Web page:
These regulations regarding stamped packages over a certain weight are designed to prevent untraceable packages that could contain dangerous material from being sent via USPS.  They were originally put into place after the Unabomber sent bombs through the US Mail, and they have been refined several times since then.  The weight limit was changed from 16 ounces to 13 ounces on July 30, 2007.

Date Posted: 12/12/2014 2:39 PM ET
Member Since: 3/25/2014
Posts: 2,793
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The gist was that it was over 13 ounces and stamped, therefore must be mailed at the post office.

Except I did mail it at the post office.
Was I supposed to wait in line and hand it to them at the counter?

Yes.    You have to hand it to a clerk at the Post Office.  

 

 

Date Posted: 12/13/2014 10:24 PM ET
Member Since: 8/25/2009
Posts: 704
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It is more of an FAA rule that the Post Office has to follow if they want to keep putting their mail on airplanes.

Date Posted: 1/5/2015 11:27 PM ET
Member Since: 8/26/2006
Posts: 9,339
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When I go into my Post Office with this kind of package, I wait at the side of the line, kind of holding the package up, stamp side toward them, until one of the clerks sees me.  S/he tells me to leave it on the counter, and continues helping the person in front of his/her window.  I don't know if they do this for everyone, or if they recognize me, but it's nice.

Date Posted: 1/6/2015 7:31 AM ET
Member Since: 7/30/2007
Posts: 4,275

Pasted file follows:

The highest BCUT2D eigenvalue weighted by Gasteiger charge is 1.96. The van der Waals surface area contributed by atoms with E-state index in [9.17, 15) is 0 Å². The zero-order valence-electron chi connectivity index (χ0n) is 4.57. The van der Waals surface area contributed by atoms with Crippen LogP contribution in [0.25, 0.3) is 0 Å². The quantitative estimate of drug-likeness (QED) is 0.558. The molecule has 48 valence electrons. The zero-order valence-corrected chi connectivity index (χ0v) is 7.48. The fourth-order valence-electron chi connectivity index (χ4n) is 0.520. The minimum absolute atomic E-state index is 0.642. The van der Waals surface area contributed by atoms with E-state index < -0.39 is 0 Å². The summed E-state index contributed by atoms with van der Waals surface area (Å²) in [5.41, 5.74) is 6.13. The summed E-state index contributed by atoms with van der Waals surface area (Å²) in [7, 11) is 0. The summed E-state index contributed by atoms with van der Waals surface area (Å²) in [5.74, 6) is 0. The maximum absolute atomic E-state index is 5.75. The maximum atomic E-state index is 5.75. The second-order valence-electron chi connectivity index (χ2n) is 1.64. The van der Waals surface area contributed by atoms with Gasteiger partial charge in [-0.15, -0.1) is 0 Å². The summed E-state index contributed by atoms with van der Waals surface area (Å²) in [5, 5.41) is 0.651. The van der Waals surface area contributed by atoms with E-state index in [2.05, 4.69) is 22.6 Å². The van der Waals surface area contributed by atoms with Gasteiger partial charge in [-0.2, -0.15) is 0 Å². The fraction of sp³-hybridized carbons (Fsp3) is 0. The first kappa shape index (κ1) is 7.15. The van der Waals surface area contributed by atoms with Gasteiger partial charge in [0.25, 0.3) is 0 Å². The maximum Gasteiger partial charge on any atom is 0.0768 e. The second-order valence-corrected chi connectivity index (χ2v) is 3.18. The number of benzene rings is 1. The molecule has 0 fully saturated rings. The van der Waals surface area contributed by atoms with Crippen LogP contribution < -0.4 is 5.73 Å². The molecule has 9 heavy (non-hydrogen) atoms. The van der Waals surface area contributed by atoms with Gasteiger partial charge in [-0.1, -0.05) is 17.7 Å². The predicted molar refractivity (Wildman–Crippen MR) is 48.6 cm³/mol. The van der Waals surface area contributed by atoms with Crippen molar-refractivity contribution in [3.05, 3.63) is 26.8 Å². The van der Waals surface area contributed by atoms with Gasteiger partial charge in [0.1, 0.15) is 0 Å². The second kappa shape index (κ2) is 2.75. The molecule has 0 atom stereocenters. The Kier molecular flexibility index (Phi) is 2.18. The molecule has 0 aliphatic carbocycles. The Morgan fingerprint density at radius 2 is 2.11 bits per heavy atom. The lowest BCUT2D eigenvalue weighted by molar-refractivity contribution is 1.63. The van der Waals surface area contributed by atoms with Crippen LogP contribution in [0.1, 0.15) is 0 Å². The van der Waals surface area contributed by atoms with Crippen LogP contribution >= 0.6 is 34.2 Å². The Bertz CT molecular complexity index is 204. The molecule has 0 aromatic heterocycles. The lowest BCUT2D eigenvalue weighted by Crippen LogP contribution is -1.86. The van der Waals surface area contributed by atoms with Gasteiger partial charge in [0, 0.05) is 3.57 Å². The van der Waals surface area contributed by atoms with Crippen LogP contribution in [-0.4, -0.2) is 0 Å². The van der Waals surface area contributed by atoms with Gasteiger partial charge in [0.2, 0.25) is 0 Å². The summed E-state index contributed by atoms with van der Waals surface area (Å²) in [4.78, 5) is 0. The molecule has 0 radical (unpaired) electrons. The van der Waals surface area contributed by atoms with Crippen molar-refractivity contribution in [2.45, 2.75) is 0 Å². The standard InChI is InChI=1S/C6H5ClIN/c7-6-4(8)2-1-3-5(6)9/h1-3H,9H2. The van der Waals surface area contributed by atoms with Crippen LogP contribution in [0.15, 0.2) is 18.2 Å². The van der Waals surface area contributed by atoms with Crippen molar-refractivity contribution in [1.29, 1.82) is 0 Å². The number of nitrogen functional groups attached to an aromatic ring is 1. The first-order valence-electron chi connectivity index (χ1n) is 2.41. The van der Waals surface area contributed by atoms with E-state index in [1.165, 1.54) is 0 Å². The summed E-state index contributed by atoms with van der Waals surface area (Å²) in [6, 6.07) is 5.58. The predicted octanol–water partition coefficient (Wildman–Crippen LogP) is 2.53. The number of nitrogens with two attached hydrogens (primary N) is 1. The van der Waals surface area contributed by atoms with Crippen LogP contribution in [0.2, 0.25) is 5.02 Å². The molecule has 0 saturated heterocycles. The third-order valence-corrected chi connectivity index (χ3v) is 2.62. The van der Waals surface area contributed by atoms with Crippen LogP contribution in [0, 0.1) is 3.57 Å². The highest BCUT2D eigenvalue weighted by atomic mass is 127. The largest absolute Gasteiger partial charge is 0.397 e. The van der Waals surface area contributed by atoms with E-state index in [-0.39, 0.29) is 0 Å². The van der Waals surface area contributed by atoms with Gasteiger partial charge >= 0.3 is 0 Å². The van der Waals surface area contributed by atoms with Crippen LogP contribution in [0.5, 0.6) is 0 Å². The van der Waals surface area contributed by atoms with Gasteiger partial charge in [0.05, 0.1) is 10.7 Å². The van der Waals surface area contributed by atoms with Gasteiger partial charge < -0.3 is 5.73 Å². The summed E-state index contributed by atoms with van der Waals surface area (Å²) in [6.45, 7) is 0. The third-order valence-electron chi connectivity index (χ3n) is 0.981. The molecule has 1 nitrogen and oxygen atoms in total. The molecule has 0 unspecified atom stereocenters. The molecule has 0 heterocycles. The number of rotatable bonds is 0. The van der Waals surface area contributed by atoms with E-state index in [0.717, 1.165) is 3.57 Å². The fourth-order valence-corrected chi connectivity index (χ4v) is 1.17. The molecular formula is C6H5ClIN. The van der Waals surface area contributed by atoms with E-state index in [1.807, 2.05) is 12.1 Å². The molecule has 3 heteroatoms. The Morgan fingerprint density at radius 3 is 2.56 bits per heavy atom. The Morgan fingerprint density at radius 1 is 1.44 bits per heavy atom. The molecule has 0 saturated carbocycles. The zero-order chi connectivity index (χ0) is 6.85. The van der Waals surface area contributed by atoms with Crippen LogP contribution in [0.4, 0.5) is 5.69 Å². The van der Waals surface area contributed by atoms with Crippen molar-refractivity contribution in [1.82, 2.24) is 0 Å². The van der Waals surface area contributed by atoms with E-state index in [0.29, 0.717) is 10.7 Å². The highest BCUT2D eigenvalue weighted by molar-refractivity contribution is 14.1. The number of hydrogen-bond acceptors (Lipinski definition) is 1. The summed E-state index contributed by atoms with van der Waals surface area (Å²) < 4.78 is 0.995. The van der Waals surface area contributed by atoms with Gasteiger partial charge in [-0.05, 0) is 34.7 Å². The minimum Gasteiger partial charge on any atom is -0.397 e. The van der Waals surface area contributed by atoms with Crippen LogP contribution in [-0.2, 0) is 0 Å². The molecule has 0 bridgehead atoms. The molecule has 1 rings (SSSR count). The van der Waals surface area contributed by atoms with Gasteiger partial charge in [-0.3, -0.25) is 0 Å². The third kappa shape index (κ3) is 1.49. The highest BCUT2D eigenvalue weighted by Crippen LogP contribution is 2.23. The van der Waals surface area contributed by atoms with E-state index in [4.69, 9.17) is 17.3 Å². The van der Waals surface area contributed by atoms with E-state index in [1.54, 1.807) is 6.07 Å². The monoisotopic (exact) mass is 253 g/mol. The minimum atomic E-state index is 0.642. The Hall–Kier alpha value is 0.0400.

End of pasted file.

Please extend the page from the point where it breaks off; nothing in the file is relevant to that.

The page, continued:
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Patty, yes, it's because they recognize you. They are really supposed to ask the questions every time and check the postage, but most window clerks will let you slide after the first time or two. 

Date Posted: 1/6/2015 2:07 PM ET
Member Since: 11/9/2008
Posts: 41
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Yep! I always wait in line and I like it because I buy my postage online so the tracking is always tacked on. The receipt that I get from the post office is my own proof of mailing. I'd be too paranoid to just drop the mail at the PO boxes because of that same situation of, "what if my digital scale is wrong and I'm short on postage?"

Date Posted: 1/7/2015 12:22 AM ET
Member Since: 12/28/2006
Posts: 14,177
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Again, another yes. 

Like Patty, I wait off to the side until I catch a clerks eye between customers.  I hold up the package and they will usually wave me over and accept the package...over the counter, accomplished.  If this is your only transaction, you shouldn't have to wait in line (or at least use the express line).

FYI - Thought I had heard the 13 oz. rule was Homeland Security. 

Date Posted: 1/7/2015 10:35 PM ET
Member Since: 7/19/2008
Posts: 15,476
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Actually, the 13 ounce rule started during the time of the UniBomber.  Before Homeland was formed.

Date Posted: 1/8/2015 10:15 AM ET
Member Since: 3/25/2014
Posts: 2,793
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Some rules are written in blood meaning something bad happened to make it necessary to make the rule. They want to be able to have have a trail to track down someone who will commit crime. 



Last Edited on: 1/8/15 10:15 AM ET - Total times edited: 1
Date Posted: 1/8/2015 2:48 PM ET
Member Since: 8/25/2009
Posts: 704
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It is the FAA's rule.  They don't want anything dangerous to fly on passenger planes.